The Incontrovertibility of Rainbows: A 2048 Novel
Lemage Inc (2012)
Reviewed by Nicollette Violante for Reader Views (1/13)
In “The Incontrovertibility of Rainbows” by Anonymous, the plot takes place in the future, 2048. Healthcare has become a business and the old are living longer, albeit not healthier. The youth has grown frustrated since job opportunities are limited to just caring for the old, and an older doctor, Wolfe Wolfe (yes, that is his name), has a chance encounter with a former patient and joins the Young People Party. What originally were just ideas, vents, and rants, gets turned into policy, law, and a campaign platform. The plot revolves around all those in the Young People Party, their loved ones, the outcome of the elections, and America’s future. Quite honestly, I think the author proves his/her point in the novel. Of all the dystopian novels I have ever read (and I have read a lot, not just “1984”), this one is America’s most likely outcome. As a political science student, it was fascinating to read how the Young People Party managed to win the elections with such a controversial and borderline genocidal platform, and managed to actually execute all of their policy ideas.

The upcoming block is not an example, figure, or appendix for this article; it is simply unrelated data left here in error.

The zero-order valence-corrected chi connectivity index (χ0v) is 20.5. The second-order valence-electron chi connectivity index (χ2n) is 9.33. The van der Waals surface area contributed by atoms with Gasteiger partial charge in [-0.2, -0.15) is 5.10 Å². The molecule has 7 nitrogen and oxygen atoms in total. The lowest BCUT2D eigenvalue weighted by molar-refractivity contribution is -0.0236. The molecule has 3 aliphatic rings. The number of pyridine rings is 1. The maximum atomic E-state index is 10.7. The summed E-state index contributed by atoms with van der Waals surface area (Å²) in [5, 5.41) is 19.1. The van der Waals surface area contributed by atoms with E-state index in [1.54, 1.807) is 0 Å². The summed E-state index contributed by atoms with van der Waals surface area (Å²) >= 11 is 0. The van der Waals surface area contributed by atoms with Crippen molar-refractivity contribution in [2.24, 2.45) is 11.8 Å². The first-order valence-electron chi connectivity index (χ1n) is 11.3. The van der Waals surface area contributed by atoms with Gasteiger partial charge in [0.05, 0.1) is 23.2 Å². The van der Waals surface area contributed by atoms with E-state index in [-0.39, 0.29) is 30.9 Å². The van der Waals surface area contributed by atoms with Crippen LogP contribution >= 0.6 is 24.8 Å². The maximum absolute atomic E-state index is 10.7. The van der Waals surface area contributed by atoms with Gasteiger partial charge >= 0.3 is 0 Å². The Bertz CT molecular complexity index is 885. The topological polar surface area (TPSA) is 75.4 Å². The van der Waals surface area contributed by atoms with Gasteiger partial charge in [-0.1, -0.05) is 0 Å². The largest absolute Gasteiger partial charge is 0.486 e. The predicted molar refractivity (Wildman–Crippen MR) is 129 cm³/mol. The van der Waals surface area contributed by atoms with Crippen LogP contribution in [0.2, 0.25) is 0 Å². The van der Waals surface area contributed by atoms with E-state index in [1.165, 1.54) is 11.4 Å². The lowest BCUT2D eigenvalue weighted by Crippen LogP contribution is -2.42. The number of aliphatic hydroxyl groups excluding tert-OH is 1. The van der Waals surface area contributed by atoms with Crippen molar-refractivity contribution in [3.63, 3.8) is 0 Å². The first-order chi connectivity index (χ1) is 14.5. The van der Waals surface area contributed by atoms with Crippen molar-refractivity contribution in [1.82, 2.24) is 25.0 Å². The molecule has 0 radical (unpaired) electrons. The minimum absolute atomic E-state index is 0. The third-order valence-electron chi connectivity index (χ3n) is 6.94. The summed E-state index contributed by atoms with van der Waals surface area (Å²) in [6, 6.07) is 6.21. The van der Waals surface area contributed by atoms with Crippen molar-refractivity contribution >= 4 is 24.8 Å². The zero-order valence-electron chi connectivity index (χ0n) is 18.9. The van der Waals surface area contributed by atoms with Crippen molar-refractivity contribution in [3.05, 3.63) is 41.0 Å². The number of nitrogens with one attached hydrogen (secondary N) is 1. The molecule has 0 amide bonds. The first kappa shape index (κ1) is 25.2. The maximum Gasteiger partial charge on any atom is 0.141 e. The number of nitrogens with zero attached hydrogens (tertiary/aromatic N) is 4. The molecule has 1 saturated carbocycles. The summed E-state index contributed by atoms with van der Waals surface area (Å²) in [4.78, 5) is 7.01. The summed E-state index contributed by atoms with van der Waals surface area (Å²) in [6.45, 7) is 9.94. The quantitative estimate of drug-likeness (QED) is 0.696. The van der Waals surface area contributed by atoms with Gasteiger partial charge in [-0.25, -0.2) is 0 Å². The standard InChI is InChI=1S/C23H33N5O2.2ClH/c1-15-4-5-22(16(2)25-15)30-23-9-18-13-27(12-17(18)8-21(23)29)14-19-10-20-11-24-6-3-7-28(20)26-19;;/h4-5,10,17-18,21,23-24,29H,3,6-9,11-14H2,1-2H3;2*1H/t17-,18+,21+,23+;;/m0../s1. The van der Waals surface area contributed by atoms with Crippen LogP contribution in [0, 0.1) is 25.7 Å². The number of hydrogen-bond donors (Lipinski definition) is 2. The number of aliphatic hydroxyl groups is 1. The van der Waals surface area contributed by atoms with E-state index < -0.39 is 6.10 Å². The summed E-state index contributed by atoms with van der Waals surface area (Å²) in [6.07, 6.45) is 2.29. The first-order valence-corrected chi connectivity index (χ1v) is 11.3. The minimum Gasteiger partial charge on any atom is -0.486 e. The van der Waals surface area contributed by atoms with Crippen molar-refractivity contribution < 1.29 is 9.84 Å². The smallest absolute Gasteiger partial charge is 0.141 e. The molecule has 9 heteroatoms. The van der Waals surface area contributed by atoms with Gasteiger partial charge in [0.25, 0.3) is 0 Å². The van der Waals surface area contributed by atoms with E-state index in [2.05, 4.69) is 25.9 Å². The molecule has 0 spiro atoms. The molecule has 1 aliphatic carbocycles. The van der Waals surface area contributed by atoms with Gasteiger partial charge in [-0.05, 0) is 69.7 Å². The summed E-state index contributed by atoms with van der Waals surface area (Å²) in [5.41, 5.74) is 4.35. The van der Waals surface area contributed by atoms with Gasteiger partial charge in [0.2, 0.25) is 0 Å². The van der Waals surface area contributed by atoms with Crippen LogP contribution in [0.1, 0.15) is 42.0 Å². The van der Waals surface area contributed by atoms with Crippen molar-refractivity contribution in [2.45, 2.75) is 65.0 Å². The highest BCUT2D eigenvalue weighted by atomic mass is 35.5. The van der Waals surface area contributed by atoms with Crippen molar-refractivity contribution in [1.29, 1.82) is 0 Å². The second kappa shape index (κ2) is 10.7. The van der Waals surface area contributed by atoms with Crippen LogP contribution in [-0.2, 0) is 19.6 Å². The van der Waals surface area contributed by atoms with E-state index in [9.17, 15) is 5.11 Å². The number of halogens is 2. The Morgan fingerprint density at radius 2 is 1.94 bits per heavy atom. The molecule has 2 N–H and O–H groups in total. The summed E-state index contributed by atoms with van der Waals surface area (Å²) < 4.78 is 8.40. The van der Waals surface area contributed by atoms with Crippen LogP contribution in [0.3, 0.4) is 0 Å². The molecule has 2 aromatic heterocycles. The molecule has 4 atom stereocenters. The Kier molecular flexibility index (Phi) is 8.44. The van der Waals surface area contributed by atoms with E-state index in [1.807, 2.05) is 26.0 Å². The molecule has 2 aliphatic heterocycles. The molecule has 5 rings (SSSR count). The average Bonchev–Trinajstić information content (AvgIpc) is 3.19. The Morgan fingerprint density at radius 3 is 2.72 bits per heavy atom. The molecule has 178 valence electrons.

The writing itself is simple, some grammatical mistakes and typos here and there but overall a quick read. This book is definitely for a mature audience, especially those that are fascinated with politics and future dystopias. The characters, while some I felt were one dimensional, were interesting and complex. You find yourself rooting for Dr. Wolfe, then you doubt him, then you think he’s creepy, and then you like him again. I definitely disliked a number of characters, but once you think about the environment that they’re living in, it all makes sense. The author also makes a point in tying all of the loose ends at the end of the book. My only issues are that the story, for being so interconnected, never gives a hint about the ultimate end (it foreshadows, but on details it does not...unless I missed it). Also, I can’t figure out for the life of me who the narrator is. The narrator is omniscient (going into characters’ thoughts, past, etc.) and yet refers to him or herself as “we” and mentions that he/she knows one of the characters.
All in all, this is a great book. I have a feeling I’ll be reading it multiple times in order to answer some unresolved questions in my mind. I definitely recommend “The Incontrovertibility of Rainbows: A 2048 Novel” by Anonymous and give it four stars.